How is Counseling for Children and Teens Different from Adults?

Counseling with adolescents or children requires a set of tools that is distinctly different than those used when helping adults. Younger children especially have less sophisticated verbal abilities than adults, but many of the same emotional challenges. Adolescents may be much more selective about what to communicate and with whom. Child and adolescent therapists have experience in navigating these barriers, and working through a wide range of problems with these age groups.

Counseling for Children

Children often engage in nonverbal communication about the concerns they have, using things like imaginary play to dig into situations that they are struggling with. Child therapists use a range of specialized therapeutic tools such as “play therapy” or “expressive therapies” to engage children in a way that allows them to be heard effectively. While these interventions may look similar to games, they help the clinician sort through the child’s perception of circumstances and identify signs of emotional distress. Child therapists also study pragmatic interventions for behavioral issues, and work with parents, schools and other caregivers to help correct problematic behaviors that might be interfering with school or social activities. Psychologists are also able to perform diagnostic testing for emotional and academic issues that children struggle with, and can assist with recommending interventions that might be needed to help support healthy social and academic development.

Counseling for Adolescents

Any parent with a teen can relate to the notion that teens might not always be easy to communicate with. Building trust and support is an integral part of the therapy process, and proving teens with a safe venue to vocalize concerns is a vital part of assessing how they are doing overall. Adolescent therapists specialize in current stressors and issues facing the current generation of teens, and work to become effective at establishing a trusting relationship to be of help when difficulties arise. Like children, teens often need an advocate to work with various caregivers to communicate about needs or concerns. When teens are anxious or depressed, the signs may not be as apparent as they are with adults, and teens may not now how to effectively reach out for help. Counseling, along with good communication from family members can be an effective way to identify and work through many emotional and social difficulties facing today’s teenagers. As with children, Psychologists also perform diagnostic testing with teens to help identify academic and emotional issues that may have been overlooked or misidentified.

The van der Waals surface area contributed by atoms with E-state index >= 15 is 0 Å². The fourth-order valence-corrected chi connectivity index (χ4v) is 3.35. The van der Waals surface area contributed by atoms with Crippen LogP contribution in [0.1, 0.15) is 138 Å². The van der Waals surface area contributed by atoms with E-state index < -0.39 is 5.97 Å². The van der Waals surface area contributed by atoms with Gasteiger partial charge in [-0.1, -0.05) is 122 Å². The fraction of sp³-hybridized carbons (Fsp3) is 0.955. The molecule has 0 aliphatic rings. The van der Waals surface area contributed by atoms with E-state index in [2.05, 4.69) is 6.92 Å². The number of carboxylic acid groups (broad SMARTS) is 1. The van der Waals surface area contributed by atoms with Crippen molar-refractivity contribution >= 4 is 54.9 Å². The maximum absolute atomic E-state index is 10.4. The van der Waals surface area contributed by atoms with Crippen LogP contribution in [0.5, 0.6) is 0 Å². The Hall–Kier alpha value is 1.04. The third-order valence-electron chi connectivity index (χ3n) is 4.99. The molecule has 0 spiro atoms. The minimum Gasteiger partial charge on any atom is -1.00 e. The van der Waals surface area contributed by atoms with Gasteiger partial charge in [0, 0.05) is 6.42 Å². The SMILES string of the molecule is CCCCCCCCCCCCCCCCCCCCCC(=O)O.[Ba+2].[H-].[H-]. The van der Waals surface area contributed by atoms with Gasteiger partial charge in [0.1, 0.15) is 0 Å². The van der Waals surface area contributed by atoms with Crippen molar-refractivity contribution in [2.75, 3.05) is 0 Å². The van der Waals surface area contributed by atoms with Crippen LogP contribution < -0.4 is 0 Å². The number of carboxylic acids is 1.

How Much Does This Involve the Family?

Engaging family members (parent, in particular) is a crucial part of improving issues with children and adolescents. Providing support and guidance to parents is often a primary aim of this kind of counseling and clinicians can suggest various approaches and techniques that help reduce conflict and frustration, while restoring some positivity to the interactions at home. While counselors do work to build trust with children and teens, they also keep parents informed about goals, progress and any issues that arise during the process. Family therapy may also be a part of working with children, bringing parents into the sessions and working through problems as one big team.

How Do I Start?

If you have a child that you suspect needs help, a first visit with a counselor can help identify they ways that therapy can be useful, and can help provide you with a plan to get things back on track. Our intake coordinator can help you arrange a first visit, and answer any questions you have about the process. We can also help you navigate questions about your insurance. If you would like to set up an initial visit with a counselor, we encourage you to give us a call or send us an email. Our contact information can be found here, on our contact page.